Lost Dogs Reunited


U. S. Rep. Brad Schneider

More than a week after bolting from a dog sitter and disappearing, U.S. Rep. Brad Schneider’s Labrador Retriever, JoJo, was found; she’s back safe at home.

“We are overjoyed to have JoJo safely home,” said Schneider, a Democrat who represents Illinois’ 10th District.

According to Schneider, the easily frightened JoJo got spooked by something and took off the morning of April 16.

Schneider quickly posted photos and video of JoJo in social media and notified local police. Neighbor’s joined in the search, and lost dog fliers were distributed and posted throughout the neighborhood.

The Schneider family utilized the service of Jen Freels, who helps families find lost dogs.

Also, based on sightings, the search focused on a Bannockburn, IL stormwater reservoir managed by the Lake County Forest Preserve District. With help from forest district police Officer Sam Diaz, JoJo was found at the reservoir

Dr. Rob Dann, Schneider’s brother-in-law, retired Chicago veterinarian, made a house call to examine JoJo. Aside from some ticks that needed to be removed and a small scratch, she was “remarkably healthy,” Schneider said. No word on whether or not the dog previously received protection against tick disease.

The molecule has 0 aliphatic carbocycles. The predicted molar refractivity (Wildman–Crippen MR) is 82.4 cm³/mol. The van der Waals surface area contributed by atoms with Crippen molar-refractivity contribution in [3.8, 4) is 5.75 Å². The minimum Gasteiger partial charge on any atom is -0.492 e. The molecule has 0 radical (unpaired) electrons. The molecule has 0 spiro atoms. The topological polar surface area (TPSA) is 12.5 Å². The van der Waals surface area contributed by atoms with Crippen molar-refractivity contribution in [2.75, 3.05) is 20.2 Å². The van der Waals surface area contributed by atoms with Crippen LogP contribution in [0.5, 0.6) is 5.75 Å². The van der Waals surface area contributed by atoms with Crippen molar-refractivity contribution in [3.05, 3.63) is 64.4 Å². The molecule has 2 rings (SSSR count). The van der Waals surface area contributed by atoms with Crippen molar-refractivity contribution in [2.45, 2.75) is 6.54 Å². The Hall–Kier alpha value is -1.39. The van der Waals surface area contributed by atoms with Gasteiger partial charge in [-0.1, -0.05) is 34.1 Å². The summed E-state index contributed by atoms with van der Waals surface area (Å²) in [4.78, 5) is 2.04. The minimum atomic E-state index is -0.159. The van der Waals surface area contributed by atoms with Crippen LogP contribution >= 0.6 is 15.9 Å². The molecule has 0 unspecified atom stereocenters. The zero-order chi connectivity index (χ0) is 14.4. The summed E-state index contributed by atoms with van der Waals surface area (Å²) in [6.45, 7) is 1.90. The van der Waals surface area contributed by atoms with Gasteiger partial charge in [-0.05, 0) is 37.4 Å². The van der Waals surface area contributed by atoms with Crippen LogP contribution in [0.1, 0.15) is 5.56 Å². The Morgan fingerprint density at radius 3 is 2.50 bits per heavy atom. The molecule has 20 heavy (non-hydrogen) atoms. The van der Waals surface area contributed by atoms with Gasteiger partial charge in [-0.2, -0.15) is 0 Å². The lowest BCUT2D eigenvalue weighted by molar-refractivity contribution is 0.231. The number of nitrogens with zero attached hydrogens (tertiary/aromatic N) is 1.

Gracie Is Reunited

In November, Gracie was returned to her “mom” after being lost of nearly a year. After a visitor left the door open, Gracie darted and wasn’t seen again. Gracies was too fearful to get near people and avoided other dogs.

A determined neighbor and fellow pet owner, Polly Ellison, started feeding Gracie and spent months trying to gain her trust.

“She was in obvious fear of potential harm [and] I just couldn’t turn my back on her,” Ellison said.

With the help of Katie Campbell, who rescues stray dogs in her spare time, they captured the dog and scanned for a microchip and that is how the owners were identified:

Here’s that report:

Story as Crazy as a Fox

Dr. Fox and Connor

Can you imagine a lost or in this instance stolen dog returned 13 years later? Dr. Karen Fox’s then teenage son watched in horror as a man in a pick up truck stole the family Yorkshire Terrier, named Connor.

The little dog’s favorite pastime was to jump on to a big chair where Fox’s husband Timothy would sit and stroke his beloved pooch for hours at a time. Timothy has since died.

On March 4, Dr. Fox got a voicemail message from the company that owned the microchip she’d put in her  pup all those years earlier. She got another call from one from a Metro Nashville Animal Control officer saying they had Connor.

Connor walked slowly onto Fox’s lap and licked her face. All Fox could do it weep.

Connor’s overall health is okay, although he’s suffering from various maladies which are common in older dogs, and is now being treated – after all Dr. Fox is a veterinarian.

Lessons Learned

Lessons learned:

  1. Never give up searching.
  2. Always microchip and update your family’s contact information with the microchip provider.
  3. Include the community in the search, use posters and always accept help.
  4. Utilyze local groups to help search for lost dogs via Facebook and elsewhere in social media.
  5. To the best of your ability, don’t lose your dog in the first place – don’t leave dogs unsupervised in yards. And do note dog thefts are on the rise.

(April 28, 10:35 am CT will be on the air with King John Williams on WGN radio, 720am locally, talking about these stories and lost dogs)